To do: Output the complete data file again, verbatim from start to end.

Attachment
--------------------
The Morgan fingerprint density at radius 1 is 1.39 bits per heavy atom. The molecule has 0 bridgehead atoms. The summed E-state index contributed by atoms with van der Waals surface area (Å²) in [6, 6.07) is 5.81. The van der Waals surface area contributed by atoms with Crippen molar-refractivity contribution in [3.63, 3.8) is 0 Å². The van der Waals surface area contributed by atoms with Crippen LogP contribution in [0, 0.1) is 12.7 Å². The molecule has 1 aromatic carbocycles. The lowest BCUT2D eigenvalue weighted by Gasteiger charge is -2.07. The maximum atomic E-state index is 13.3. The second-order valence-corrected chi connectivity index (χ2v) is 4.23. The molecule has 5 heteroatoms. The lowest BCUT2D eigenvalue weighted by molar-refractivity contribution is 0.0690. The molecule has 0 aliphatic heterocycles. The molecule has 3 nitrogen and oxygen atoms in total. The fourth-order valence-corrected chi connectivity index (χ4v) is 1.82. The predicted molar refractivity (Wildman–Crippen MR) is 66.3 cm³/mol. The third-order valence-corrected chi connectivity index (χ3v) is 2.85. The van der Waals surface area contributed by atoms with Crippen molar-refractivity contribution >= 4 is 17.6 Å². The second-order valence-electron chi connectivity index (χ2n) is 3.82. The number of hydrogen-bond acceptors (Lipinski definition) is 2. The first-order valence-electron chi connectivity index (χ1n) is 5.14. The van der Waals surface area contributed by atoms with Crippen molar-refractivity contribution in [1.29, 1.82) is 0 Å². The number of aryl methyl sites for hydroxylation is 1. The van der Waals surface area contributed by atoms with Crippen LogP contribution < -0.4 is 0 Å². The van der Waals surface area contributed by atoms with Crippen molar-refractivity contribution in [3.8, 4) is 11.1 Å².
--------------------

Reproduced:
The Morgan fingerprint density at radius 1 is 1.39 bits per heavy atom. The molecule has 0 bridgehead atoms. The summed E-state index contributed by atoms with van der Waals surface area (Å²) in [6, 6.07) is 5.81. The van der Waals surface area contributed by atoms with Crippen molar-refractivity contribution in [3.63, 3.8) is 0 Å². The van der Waals surface area contributed by atoms with Crippen LogP contribution in [0, 0.1) is 12.7 Å². The molecule has 1 aromatic carbocycles. The lowest BCUT2D eigenvalue weighted by Gasteiger charge is -2.07. The maximum atomic E-state index is 13.3. The second-order valence-corrected chi connectivity index (χ2v) is 4.23. The molecule has 5 heteroatoms. The lowest BCUT2D eigenvalue weighted by molar-refractivity contribution is 0.0690. The molecule has 0 aliphatic heterocycles. The molecule has 3 nitrogen and oxygen atoms in total. The fourth-order valence-corrected chi connectivity index (χ4v) is 1.82. The predicted molar refractivity (Wildman–Crippen MR) is 66.3 cm³/mol. The third-order valence-corrected chi connectivity index (χ3v) is 2.85. The van der Waals surface area contributed by atoms with Crippen molar-refractivity contribution >= 4 is 17.6 Å². The second-order valence-electron chi connectivity index (χ2n) is 3.82. The number of hydrogen-bond acceptors (Lipinski definition) is 2. The first-order valence-electron chi connectivity index (χ1n) is 5.14. The van der Waals surface area contributed by atoms with Crippen molar-refractivity contribution in [1.29, 1.82) is 0 Å². The number of aryl methyl sites for hydroxylation is 1. The van der Waals surface area contributed by atoms with Crippen LogP contribution < -0.4 is 0 Å². The van der Waals surface area contributed by atoms with Crippen molar-refractivity contribution in [3.8, 4) is 11.1 Å².